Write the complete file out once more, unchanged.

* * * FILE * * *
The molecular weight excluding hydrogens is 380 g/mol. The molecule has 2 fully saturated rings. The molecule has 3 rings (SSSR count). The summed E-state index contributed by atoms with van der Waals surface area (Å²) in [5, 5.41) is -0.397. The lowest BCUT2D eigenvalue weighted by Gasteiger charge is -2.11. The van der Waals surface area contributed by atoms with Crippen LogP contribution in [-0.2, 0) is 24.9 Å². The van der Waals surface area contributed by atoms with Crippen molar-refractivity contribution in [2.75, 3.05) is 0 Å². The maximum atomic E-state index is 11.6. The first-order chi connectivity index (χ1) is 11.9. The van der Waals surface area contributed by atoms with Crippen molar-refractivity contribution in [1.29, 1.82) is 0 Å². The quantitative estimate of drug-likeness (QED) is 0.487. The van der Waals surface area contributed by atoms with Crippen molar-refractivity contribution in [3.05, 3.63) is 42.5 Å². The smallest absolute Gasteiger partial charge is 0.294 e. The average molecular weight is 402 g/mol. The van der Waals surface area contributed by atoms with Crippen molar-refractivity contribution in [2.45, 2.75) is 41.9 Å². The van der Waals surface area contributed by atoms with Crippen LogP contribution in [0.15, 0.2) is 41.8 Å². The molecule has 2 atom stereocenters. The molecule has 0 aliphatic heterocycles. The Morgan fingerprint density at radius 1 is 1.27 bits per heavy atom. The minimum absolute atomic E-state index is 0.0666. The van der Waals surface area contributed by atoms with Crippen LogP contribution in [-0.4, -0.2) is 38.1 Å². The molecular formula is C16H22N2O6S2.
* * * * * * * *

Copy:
The molecular weight excluding hydrogens is 380 g/mol. The molecule has 2 fully saturated rings. The molecule has 3 rings (SSSR count). The summed E-state index contributed by atoms with van der Waals surface area (Å²) in [5, 5.41) is -0.397. The lowest BCUT2D eigenvalue weighted by Gasteiger charge is -2.11. The van der Waals surface area contributed by atoms with Crippen LogP contribution in [-0.2, 0) is 24.9 Å². The van der Waals surface area contributed by atoms with Crippen molar-refractivity contribution in [2.75, 3.05) is 0 Å². The maximum atomic E-state index is 11.6. The first-order chi connectivity index (χ1) is 11.9. The van der Waals surface area contributed by atoms with Crippen molar-refractivity contribution in [1.29, 1.82) is 0 Å². The quantitative estimate of drug-likeness (QED) is 0.487. The van der Waals surface area contributed by atoms with Crippen molar-refractivity contribution in [3.05, 3.63) is 42.5 Å². The smallest absolute Gasteiger partial charge is 0.294 e. The average molecular weight is 402 g/mol. The van der Waals surface area contributed by atoms with Crippen molar-refractivity contribution in [2.45, 2.75) is 41.9 Å². The van der Waals surface area contributed by atoms with Crippen LogP contribution in [0.15, 0.2) is 41.8 Å². The molecule has 2 atom stereocenters. The molecule has 0 aliphatic heterocycles. The Morgan fingerprint density at radius 1 is 1.27 bits per heavy atom. The minimum absolute atomic E-state index is 0.0666. The van der Waals surface area contributed by atoms with Crippen LogP contribution in [-0.4, -0.2) is 38.1 Å². The molecular formula is C16H22N2O6S2.